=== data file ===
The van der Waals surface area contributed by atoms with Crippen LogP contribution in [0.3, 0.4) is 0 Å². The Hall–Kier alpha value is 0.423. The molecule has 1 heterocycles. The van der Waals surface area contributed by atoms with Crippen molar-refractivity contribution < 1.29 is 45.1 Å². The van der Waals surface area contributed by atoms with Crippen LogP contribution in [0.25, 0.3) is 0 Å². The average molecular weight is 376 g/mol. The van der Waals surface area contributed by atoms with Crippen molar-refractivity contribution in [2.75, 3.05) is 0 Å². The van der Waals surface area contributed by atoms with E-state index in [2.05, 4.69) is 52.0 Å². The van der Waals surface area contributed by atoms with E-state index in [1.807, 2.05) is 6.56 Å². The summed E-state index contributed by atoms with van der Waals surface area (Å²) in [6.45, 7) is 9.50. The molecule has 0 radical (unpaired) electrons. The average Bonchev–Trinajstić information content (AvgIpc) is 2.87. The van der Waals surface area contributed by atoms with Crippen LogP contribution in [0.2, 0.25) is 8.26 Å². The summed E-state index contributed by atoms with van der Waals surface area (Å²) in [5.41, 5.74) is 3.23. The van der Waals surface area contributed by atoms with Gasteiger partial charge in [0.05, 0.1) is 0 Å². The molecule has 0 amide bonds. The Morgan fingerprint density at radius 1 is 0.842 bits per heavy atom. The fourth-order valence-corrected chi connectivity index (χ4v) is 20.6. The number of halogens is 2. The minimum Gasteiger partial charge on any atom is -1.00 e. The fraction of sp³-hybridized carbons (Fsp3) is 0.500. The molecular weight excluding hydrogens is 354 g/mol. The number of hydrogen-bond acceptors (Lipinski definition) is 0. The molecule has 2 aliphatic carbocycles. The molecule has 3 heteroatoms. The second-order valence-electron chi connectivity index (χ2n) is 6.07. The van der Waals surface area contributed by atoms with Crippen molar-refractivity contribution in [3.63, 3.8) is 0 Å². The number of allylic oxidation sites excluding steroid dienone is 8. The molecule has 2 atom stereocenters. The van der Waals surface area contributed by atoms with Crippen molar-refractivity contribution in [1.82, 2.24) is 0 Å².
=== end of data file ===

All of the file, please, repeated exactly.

The van der Waals surface area contributed by atoms with Crippen LogP contribution in [0.3, 0.4) is 0 Å². The Hall–Kier alpha value is 0.423. The molecule has 1 heterocycles. The van der Waals surface area contributed by atoms with Crippen molar-refractivity contribution < 1.29 is 45.1 Å². The van der Waals surface area contributed by atoms with Crippen LogP contribution in [0.25, 0.3) is 0 Å². The average molecular weight is 376 g/mol. The van der Waals surface area contributed by atoms with Crippen molar-refractivity contribution in [2.75, 3.05) is 0 Å². The van der Waals surface area contributed by atoms with E-state index in [2.05, 4.69) is 52.0 Å². The van der Waals surface area contributed by atoms with E-state index in [1.807, 2.05) is 6.56 Å². The summed E-state index contributed by atoms with van der Waals surface area (Å²) in [6.45, 7) is 9.50. The molecule has 0 radical (unpaired) electrons. The average Bonchev–Trinajstić information content (AvgIpc) is 2.87. The van der Waals surface area contributed by atoms with Crippen LogP contribution in [0.2, 0.25) is 8.26 Å². The summed E-state index contributed by atoms with van der Waals surface area (Å²) in [5.41, 5.74) is 3.23. The van der Waals surface area contributed by atoms with Gasteiger partial charge in [0.05, 0.1) is 0 Å². The molecule has 0 amide bonds. The Morgan fingerprint density at radius 1 is 0.842 bits per heavy atom. The fourth-order valence-corrected chi connectivity index (χ4v) is 20.6. The number of halogens is 2. The minimum Gasteiger partial charge on any atom is -1.00 e. The fraction of sp³-hybridized carbons (Fsp3) is 0.500. The molecular weight excluding hydrogens is 354 g/mol. The number of hydrogen-bond acceptors (Lipinski definition) is 0. The molecule has 2 aliphatic carbocycles. The molecule has 3 heteroatoms. The second-order valence-electron chi connectivity index (χ2n) is 6.07. The van der Waals surface area contributed by atoms with Crippen molar-refractivity contribution in [3.63, 3.8) is 0 Å². The number of allylic oxidation sites excluding steroid dienone is 8. The molecule has 2 atom stereocenters. The van der Waals surface area contributed by atoms with Crippen molar-refractivity contribution in [1.82, 2.24) is 0 Å².